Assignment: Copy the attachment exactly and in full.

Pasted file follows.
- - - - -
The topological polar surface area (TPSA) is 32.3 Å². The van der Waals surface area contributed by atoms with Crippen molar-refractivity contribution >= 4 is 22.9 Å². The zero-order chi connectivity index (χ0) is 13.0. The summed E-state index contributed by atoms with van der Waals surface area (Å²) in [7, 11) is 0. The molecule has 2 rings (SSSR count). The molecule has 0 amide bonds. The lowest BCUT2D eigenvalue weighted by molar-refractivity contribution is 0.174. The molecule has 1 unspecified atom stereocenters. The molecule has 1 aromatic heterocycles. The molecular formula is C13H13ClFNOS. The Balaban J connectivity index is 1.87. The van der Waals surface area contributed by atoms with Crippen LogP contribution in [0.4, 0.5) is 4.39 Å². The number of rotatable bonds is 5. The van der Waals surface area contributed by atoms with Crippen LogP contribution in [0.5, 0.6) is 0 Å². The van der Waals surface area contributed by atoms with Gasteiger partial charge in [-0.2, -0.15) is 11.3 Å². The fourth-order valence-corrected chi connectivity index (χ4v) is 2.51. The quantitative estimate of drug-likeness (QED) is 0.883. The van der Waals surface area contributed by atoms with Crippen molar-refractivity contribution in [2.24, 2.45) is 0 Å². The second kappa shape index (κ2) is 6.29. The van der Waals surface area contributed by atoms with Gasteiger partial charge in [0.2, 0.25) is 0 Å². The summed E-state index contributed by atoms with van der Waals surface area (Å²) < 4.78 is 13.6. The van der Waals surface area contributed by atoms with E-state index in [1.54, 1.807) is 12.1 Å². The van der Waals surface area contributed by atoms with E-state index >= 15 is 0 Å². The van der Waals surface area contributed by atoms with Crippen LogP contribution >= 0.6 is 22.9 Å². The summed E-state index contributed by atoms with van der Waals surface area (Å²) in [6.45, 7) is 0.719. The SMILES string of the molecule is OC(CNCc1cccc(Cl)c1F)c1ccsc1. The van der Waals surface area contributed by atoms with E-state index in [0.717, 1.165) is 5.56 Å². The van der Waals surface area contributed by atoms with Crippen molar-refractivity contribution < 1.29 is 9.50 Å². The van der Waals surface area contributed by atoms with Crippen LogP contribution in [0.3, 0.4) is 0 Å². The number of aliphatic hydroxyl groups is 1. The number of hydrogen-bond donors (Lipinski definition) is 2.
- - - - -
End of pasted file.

The topological polar surface area (TPSA) is 32.3 Å². The van der Waals surface area contributed by atoms with Crippen molar-refractivity contribution >= 4 is 22.9 Å². The zero-order chi connectivity index (χ0) is 13.0. The summed E-state index contributed by atoms with van der Waals surface area (Å²) in [7, 11) is 0. The molecule has 2 rings (SSSR count). The molecule has 0 amide bonds. The lowest BCUT2D eigenvalue weighted by molar-refractivity contribution is 0.174. The molecule has 1 unspecified atom stereocenters. The molecule has 1 aromatic heterocycles. The molecular formula is C13H13ClFNOS. The Balaban J connectivity index is 1.87. The van der Waals surface area contributed by atoms with Crippen LogP contribution in [0.4, 0.5) is 4.39 Å². The number of rotatable bonds is 5. The van der Waals surface area contributed by atoms with Crippen LogP contribution in [0.5, 0.6) is 0 Å². The van der Waals surface area contributed by atoms with Gasteiger partial charge in [-0.2, -0.15) is 11.3 Å². The fourth-order valence-corrected chi connectivity index (χ4v) is 2.51. The quantitative estimate of drug-likeness (QED) is 0.883. The van der Waals surface area contributed by atoms with Crippen molar-refractivity contribution in [2.24, 2.45) is 0 Å². The second kappa shape index (κ2) is 6.29. The van der Waals surface area contributed by atoms with Gasteiger partial charge in [0.2, 0.25) is 0 Å². The summed E-state index contributed by atoms with van der Waals surface area (Å²) < 4.78 is 13.6. The van der Waals surface area contributed by atoms with E-state index in [1.54, 1.807) is 12.1 Å². The van der Waals surface area contributed by atoms with E-state index >= 15 is 0 Å². The van der Waals surface area contributed by atoms with Crippen LogP contribution >= 0.6 is 22.9 Å². The summed E-state index contributed by atoms with van der Waals surface area (Å²) in [6.45, 7) is 0.719. The SMILES string of the molecule is OC(CNCc1cccc(Cl)c1F)c1ccsc1. The van der Waals surface area contributed by atoms with E-state index in [0.717, 1.165) is 5.56 Å². The van der Waals surface area contributed by atoms with Crippen molar-refractivity contribution < 1.29 is 9.50 Å². The van der Waals surface area contributed by atoms with Crippen LogP contribution in [0.3, 0.4) is 0 Å². The number of aliphatic hydroxyl groups is 1. The number of hydrogen-bond donors (Lipinski definition) is 2.